The cost of Den’s vet bill is still being tabulated, but it’s not going to be small. Prices for vet services in Da Nang are no different than the same services in Kentucky, Yorkshire, or Queensland.  It’s not cheap.  Try paying whopping vet bills for the number of animals in traffic accidents throughout just one town in Vietnam when you are still moaning over the vet bill for your one chihuahua in Brisbane.  It’s absurd to think we can manage that, not to mention absurd to think that most of those animals would even survive at all even with a good vet.  In the process of slowly dying, they will be in a lot of pain.  I have spent plenty of my time in Vietnam watching animals in traumatic accidents slowly die, and I can assure you, it made me want to figure out how to prevent it rather than to constantly treat it. Sadly, we did not have donors who thought the same and our clinic and all the mass sterilization work ended after 3 years.  

We can reasonably do a non-profit spay at cost for under $50 without gas anesthesia.  With paying staff and for the facility and everything we need to keep running which no one wants to donate to, that cost increases.  But no matter what, the cost of preventing Den and her littermates from ever 

making it to the streets is just a tiny fraction of what the vet bill is now.  Add to that the costs for the next 6 weeks of cage rest somewhere for her to heal from her injuries, meds and food,  and then the cost of caring for her in a shelter until she hits the jackpot and gets a family capable of loving her and keeping her safe for the rest of her life.  Don’t forget that those costs should include experienced staff, veterinarians on staff who have $150k educations to pay off, and the cost of running the legal business for that clinic, shelter, organization/business of whatever kind that takes care of her for the unknown number of months or years before she gets a home and someone else has to foot the bill.  

We have had rescues that have been with us unadopted for 8 years because of behavioral or medical issues.  Sometimes they were too old or too ugly for people to want in their family even though we adore them like royalty in our shelter.  Their bills have gone far, far beyond their initial rescue costs.  Not every animal will be adoptable so often, we have to manage the costs of long term care.  The joy of fundraising for long term anything has evaded me.  When I posted Den’s story, within a day we got over $200 just for that bill.  Had I asked for the staff salaries for those who managed the rescue which took hours away from the tasks of caring for our existing residents and which required a lot of back and forth calls and drives, then I would hear the crickets chirp.  Rescue is not a moment with a singular vet bill.  It is years of hard work by people who have to eat who have to manage a legal entity with transparent finances, constant social media to manage, and a large building to keep patching together to hold our rescues safely.  Rescue is never, ever just a moment even if the donating public wants to believe that.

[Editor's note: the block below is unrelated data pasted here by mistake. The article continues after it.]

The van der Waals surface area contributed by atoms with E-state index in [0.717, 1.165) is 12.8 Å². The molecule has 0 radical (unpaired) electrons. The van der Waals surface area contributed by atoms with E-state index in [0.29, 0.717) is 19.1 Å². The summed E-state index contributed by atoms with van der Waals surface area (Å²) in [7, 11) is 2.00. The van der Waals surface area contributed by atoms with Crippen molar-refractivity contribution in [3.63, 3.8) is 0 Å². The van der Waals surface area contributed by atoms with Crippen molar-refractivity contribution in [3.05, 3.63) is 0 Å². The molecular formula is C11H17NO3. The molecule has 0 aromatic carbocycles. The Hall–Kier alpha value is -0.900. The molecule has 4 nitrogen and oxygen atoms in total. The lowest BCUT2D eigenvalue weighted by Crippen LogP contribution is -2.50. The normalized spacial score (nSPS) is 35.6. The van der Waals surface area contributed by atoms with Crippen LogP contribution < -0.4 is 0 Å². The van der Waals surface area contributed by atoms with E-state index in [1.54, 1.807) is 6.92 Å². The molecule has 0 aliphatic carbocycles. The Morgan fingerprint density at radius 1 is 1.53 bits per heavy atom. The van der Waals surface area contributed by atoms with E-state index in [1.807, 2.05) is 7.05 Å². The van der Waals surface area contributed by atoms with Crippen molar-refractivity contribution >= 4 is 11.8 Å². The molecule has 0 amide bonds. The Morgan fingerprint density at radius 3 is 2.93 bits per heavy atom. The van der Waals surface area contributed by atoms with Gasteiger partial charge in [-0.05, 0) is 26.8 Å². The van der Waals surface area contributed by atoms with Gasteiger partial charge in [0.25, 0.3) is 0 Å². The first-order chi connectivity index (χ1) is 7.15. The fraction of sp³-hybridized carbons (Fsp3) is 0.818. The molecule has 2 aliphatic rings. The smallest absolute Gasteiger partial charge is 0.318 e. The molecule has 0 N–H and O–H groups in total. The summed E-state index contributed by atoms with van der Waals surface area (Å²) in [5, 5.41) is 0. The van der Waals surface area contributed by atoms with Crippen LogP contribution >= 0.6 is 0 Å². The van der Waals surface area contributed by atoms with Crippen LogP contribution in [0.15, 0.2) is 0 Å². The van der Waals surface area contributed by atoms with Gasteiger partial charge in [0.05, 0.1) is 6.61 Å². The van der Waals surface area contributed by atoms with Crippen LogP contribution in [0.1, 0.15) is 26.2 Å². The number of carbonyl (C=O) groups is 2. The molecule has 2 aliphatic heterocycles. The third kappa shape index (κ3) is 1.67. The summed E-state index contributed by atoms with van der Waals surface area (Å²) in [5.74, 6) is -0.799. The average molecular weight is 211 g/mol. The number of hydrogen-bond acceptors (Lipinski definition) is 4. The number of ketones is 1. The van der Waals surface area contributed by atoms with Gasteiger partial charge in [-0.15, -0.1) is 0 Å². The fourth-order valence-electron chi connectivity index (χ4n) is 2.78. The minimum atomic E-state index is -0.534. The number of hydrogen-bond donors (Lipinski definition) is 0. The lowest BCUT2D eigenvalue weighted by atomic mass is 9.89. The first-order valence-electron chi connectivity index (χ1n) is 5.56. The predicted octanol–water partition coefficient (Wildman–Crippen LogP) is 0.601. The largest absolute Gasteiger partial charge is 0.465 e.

Why do I mention this now?

However much our fans would like us to keep taking more and more animals, hoarding them into giant packs of barking and meowing miserable animals, the public does not wake up to this every day and they are not the best judge of solutions for where we are.  They think we are a Facebook post, not real people.  They do not live in Vietnam and manage the day to day nightmare of trying to clean up a giant pile of elephant shit with a pair of tweezers.  We want to focus 100% on prevention and in order to do so we will not take more animals of any kind for now.   We will help any animal in the community that needs us to the best of our abilities, assisting with vet bills and getting fosters, but we are only providing sanctuary now to existing animals, getting animals adopted, and planning our move to a more appropriate facility to address big picture solutions.  

While we are lucky to be able to use the services of an international vet nearby, having our own clinic again which will treat all species equally and provide veterinary care for animals with the least access to affordable care will make a big difference.  This is what we are shooting for before the end of the year depending all on the borders opening.  Prevention is the only thing that will end the need for constant rescuing which is financially unsustainable and solves little in the long run.  We are happy we were able to help Den, but having had many dozens of calls for this exact same scenario over the years we have to be practical and work towards the root of the problem.  It’s unfortunate that this is an either/or situation given the funding we have such a hard time acquiring as an anti-speciesist organization that does not lie to the public about the horrors of the dog meat trade while ignoring millions of other animals being murdered at the hands of humans. It is unfortunate that being morally consistent costs us so much, but we cannot just stand up for the fluffy, donor friendly animals and have any integrity.